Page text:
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8 Life Insurance Myths Debunked

Updated: December 2019

The decision to buy life insurance is often met with hesitation, confusion or even denial. After all, it's not an easy subject to think about: What would happen if you were to pass away? When it comes to protecting your loved ones with life insurance, it's important to separate fact from fiction.

To get started, read on to learn the truth about eight life insurance myths. It may change your perspective and help you make informed decisions about purchasing life insurance

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Myth 1: I'm single, or married with no children, so I don't need life insurance.

Even if you don't have a spouse or dependents, life insurance benefits can be used to help your loved ones pay off your debts (like private college loans, for instance) if you pass away. Consider debt such as your mortgage or your car loan. Planning early can help protect your loved ones from burdensome expenses.

Myth 2: I can't afford life insurance.

Many consumers overestimate the cost of a term life insurance policy, according to Life Happens. Life insurance can be affordable for many people, depending on the type and amount of coverage you're looking for. You can start with a policy that fits your budget, and you may be able to purchase additional coverage later on.

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Myth 3: I'm a stay-at-home parent. I draw no income. I don't need life insurance.

If you're a stay-at-home parent, life insurance is still important. While you may not bring in an actual paycheck for the household, you likely provide services that could cost tens of thousands of dollars to replace each year. These may include child care, daily transportation, home maintenance and cooking, to name a few. If you were to pass away, life insurance benefits may help cover some of these costs.

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Myth 4: I have a life insurance policy through my job. If I take another job or get laid off, I can take the policy with me.

Typically, your employer-offered life insurance policy isn't portable — meaning if you leave your job, you're probably also leaving your life insurance protection behind. However, when you buy your own, separate life insurance policy you decide how long you want to be covered. Additionally, with an individual policy, you may be able to get more personalized coverage that fits your financial needs.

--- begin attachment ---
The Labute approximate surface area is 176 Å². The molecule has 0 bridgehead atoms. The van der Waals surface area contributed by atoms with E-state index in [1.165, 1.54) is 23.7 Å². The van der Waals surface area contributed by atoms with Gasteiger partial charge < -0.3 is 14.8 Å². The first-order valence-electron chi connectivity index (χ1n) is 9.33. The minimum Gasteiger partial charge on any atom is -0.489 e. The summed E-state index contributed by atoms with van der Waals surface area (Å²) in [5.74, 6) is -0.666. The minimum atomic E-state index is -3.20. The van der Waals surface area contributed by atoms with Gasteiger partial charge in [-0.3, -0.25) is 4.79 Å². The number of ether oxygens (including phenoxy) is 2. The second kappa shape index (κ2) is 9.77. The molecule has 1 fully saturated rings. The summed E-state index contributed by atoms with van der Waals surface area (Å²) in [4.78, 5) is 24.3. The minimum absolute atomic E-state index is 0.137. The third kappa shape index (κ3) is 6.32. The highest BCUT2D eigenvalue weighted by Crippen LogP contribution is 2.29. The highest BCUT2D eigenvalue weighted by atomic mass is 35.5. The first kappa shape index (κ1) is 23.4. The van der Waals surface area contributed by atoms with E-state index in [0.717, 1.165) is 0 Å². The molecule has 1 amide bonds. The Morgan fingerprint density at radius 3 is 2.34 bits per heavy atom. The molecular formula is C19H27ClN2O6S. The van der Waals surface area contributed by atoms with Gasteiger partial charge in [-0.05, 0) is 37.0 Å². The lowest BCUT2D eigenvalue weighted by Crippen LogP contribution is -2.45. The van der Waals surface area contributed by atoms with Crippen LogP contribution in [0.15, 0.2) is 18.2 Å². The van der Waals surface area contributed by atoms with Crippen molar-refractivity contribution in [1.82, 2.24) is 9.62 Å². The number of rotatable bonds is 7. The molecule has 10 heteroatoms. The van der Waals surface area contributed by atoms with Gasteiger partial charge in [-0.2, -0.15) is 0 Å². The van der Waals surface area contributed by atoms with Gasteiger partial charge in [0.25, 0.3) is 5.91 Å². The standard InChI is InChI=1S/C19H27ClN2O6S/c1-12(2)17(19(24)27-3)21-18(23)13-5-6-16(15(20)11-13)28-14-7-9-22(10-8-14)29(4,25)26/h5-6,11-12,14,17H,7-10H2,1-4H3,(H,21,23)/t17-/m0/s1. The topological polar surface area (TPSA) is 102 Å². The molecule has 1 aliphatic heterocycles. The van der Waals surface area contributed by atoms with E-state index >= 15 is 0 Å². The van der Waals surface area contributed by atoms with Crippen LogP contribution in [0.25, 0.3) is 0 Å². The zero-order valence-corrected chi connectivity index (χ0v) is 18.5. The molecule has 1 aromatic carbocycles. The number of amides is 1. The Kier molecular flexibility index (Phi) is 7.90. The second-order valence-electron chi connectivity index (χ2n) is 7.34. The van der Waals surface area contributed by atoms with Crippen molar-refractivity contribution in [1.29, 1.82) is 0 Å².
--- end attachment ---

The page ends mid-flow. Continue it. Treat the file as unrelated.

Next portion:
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Myth 5: My beneficiaries will have to pay income taxes on the proceeds from my life insurance policy.

Your life insurance benefits are generally income-tax free and do not have to be reported on your tax return, according to the Internal Revenue Service (IRS). That means if you pass away, your beneficiaries would not be taxed on the benefit paid out from your policy. However, any interest payments on top of the policy amount may be taxed.

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Myth 6: If I get term life insurance, I can't convert it to a permanent or whole life insurance policy.

It is possible to convert some term life insurance policies into a permanent life insurance policy, depending on the policy you purchased. However, it's a good idea to speak with your agent up front, as convertible term policies typically must be converted within a specified time period. You also may encounter additional requirements with a convertible term policy, such as increasing premiums.

Myth 7: I don't need life insurance once my children are adults.

Life insurance can help you in many different stages in your life. Having life insurance later in life has a number of advantages, such as helping to relieve the burden of paying for final costs, paying for state estate taxes your heirs may face, paying off debt you may have left behind, or simply leaving your children with an inheritance.

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Myth 8: I have a comfortable amount of savings, so I don't need life insurance.

While your savings may last through your retirement, have you thought about final expenses? According to the National Funeral Directors Association, the national median cost of a funeral with a burial is about $7,300. If you don't have enough money saved when you pass away, your loved ones may have to pay for your funeral costs.

Another thing to keep in mind is your mortgage. If you don't have enough in savings and your mortgage has not been paid off, your loved ones also may not be able to hold onto your home. A life insurance policy's death benefit can help alleviate some of this burden after you pass away.

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No matter where you are in life, it makes sense to help protect your loved ones and your assets with life insurance. If you have any questions, reach out to your local agent.

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This content is for informational purposes only and may not be applicable to all situations.

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